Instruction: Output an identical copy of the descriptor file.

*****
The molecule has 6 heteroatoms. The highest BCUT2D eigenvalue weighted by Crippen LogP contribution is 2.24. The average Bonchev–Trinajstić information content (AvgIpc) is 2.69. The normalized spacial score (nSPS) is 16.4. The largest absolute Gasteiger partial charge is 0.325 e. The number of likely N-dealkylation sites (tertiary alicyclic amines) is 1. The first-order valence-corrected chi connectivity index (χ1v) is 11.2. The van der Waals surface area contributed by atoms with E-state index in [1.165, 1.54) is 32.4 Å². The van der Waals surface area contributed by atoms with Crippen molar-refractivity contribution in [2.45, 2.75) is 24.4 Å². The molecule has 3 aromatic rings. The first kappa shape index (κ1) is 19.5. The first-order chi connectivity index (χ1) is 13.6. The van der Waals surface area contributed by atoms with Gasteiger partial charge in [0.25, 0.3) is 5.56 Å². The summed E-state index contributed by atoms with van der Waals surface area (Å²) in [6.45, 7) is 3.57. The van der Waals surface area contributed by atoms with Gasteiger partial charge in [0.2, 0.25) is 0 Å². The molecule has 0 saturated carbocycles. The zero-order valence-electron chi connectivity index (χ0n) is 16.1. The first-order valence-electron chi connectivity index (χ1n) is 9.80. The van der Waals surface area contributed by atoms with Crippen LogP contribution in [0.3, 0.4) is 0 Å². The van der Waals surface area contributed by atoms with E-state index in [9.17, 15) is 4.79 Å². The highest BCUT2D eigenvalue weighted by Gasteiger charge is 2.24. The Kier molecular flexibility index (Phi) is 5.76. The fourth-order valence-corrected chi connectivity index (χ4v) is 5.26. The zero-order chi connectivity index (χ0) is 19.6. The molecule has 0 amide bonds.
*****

The molecule has 6 heteroatoms. The highest BCUT2D eigenvalue weighted by Crippen LogP contribution is 2.24. The average Bonchev–Trinajstić information content (AvgIpc) is 2.69. The normalized spacial score (nSPS) is 16.4. The largest absolute Gasteiger partial charge is 0.325 e. The number of likely N-dealkylation sites (tertiary alicyclic amines) is 1. The first-order valence-corrected chi connectivity index (χ1v) is 11.2. The van der Waals surface area contributed by atoms with E-state index in [1.165, 1.54) is 32.4 Å². The van der Waals surface area contributed by atoms with Crippen molar-refractivity contribution in [2.45, 2.75) is 24.4 Å². The molecule has 3 aromatic rings. The first kappa shape index (κ1) is 19.5. The first-order chi connectivity index (χ1) is 13.6. The van der Waals surface area contributed by atoms with Gasteiger partial charge in [0.25, 0.3) is 5.56 Å². The summed E-state index contributed by atoms with van der Waals surface area (Å²) in [6.45, 7) is 3.57. The van der Waals surface area contributed by atoms with Gasteiger partial charge in [0.2, 0.25) is 0 Å². The molecule has 0 saturated carbocycles. The zero-order valence-electron chi connectivity index (χ0n) is 16.1. The first-order valence-electron chi connectivity index (χ1n) is 9.80. The van der Waals surface area contributed by atoms with Crippen LogP contribution in [0.3, 0.4) is 0 Å². The van der Waals surface area contributed by atoms with E-state index in [9.17, 15) is 4.79 Å². The highest BCUT2D eigenvalue weighted by Gasteiger charge is 2.24. The Kier molecular flexibility index (Phi) is 5.76. The fourth-order valence-corrected chi connectivity index (χ4v) is 5.26. The zero-order chi connectivity index (χ0) is 19.6. The molecule has 0 amide bonds.